Just stumbled across World66, "the travel guide you write". Basically it's like Wikipedia, but for travel destinations - I haven't done a thorough exploration yet, but what I've seen so far looks very promising. There's even a Mapsonomy section which is reminiscent of Mappr, but it links to the actual article about the location, not just photos from it. A powerful & logical next step would be to link World66 with Mappr. The thing I really like about World66 is its global nature, whereas Mappr is still only US-focused at the moment.
Where I'm getting at, of course, is location-based tourism! It doesn't even need to be 'location-based', per se. Basically, if you have a mobile device that can link up with a WAP version of World66 (kinda like the Flickr mobile site), then you can access all that wiki-travel advice. If you factor in the device's context-awareness, then I guess it could just automatically retrieve the most relevant entries & display them when the page loads? A bit like how Google.com automatically redirects to your country of origin.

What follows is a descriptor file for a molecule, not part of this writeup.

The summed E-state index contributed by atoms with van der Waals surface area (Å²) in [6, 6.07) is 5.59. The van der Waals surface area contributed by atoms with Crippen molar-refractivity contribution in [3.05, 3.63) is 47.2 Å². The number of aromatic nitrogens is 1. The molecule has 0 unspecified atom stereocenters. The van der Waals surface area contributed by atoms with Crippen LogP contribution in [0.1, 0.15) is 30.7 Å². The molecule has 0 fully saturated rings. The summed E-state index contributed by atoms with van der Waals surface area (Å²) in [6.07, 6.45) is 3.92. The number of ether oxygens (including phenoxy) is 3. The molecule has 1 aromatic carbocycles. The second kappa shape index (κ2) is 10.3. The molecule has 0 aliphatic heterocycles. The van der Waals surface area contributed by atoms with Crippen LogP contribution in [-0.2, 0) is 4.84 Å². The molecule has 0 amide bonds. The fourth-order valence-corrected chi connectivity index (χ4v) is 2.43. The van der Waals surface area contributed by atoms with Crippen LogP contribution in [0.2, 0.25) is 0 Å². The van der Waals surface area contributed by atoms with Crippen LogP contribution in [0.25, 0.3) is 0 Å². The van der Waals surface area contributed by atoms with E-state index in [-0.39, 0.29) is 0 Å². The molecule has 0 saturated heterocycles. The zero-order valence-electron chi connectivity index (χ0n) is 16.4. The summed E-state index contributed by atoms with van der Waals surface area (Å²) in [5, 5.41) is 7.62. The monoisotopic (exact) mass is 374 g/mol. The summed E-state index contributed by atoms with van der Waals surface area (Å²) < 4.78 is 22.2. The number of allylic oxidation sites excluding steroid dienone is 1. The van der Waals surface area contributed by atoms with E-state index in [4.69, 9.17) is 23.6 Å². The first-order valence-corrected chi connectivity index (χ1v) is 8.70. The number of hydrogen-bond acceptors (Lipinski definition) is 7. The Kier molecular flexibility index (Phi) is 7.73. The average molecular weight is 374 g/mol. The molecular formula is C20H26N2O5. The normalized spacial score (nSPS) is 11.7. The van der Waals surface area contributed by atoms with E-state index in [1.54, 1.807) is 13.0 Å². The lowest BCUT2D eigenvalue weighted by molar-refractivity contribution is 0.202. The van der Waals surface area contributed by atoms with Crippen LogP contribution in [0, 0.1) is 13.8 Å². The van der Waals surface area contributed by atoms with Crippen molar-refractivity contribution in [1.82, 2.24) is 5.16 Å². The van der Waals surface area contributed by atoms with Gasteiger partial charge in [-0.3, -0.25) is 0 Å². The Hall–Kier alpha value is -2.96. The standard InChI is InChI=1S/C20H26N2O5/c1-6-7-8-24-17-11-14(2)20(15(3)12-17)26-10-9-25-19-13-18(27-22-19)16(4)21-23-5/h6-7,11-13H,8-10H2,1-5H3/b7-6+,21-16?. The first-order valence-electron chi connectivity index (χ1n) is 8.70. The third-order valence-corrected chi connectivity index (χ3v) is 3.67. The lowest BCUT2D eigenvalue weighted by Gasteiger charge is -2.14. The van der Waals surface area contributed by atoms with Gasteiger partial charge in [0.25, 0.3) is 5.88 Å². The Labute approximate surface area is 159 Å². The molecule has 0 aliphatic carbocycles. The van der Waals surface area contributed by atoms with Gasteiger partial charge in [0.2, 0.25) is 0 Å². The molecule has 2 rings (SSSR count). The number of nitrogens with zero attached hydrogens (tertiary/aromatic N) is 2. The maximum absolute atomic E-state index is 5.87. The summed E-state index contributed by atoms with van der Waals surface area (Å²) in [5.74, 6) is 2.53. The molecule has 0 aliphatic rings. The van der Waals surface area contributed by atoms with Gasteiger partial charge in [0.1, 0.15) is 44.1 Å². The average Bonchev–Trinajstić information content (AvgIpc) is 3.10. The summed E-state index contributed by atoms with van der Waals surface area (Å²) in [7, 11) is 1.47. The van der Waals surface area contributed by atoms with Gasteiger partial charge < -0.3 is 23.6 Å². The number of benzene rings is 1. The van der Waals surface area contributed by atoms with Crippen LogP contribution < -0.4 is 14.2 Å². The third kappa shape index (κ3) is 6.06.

Going one step further, you could easily link these caches of user-created travel/tourism data from World66 into some sort of digital graffiti system, like YellowArrow or Grafedia. Or adapt the info to be able to be sent over SMS. The opportunities are endless.
It makes sense that location-based services will have much greater value and be able to encourage quicker/more widespread adoption if it has a P2P/C2C collaborative content-building element. It helps that much of the collaborative 'infrastructure', if you like, already exists in the form of sites like World66 & Flickr. Why start from scratch when you can build alliances and tap into already-established communities of users and content relevant for your service?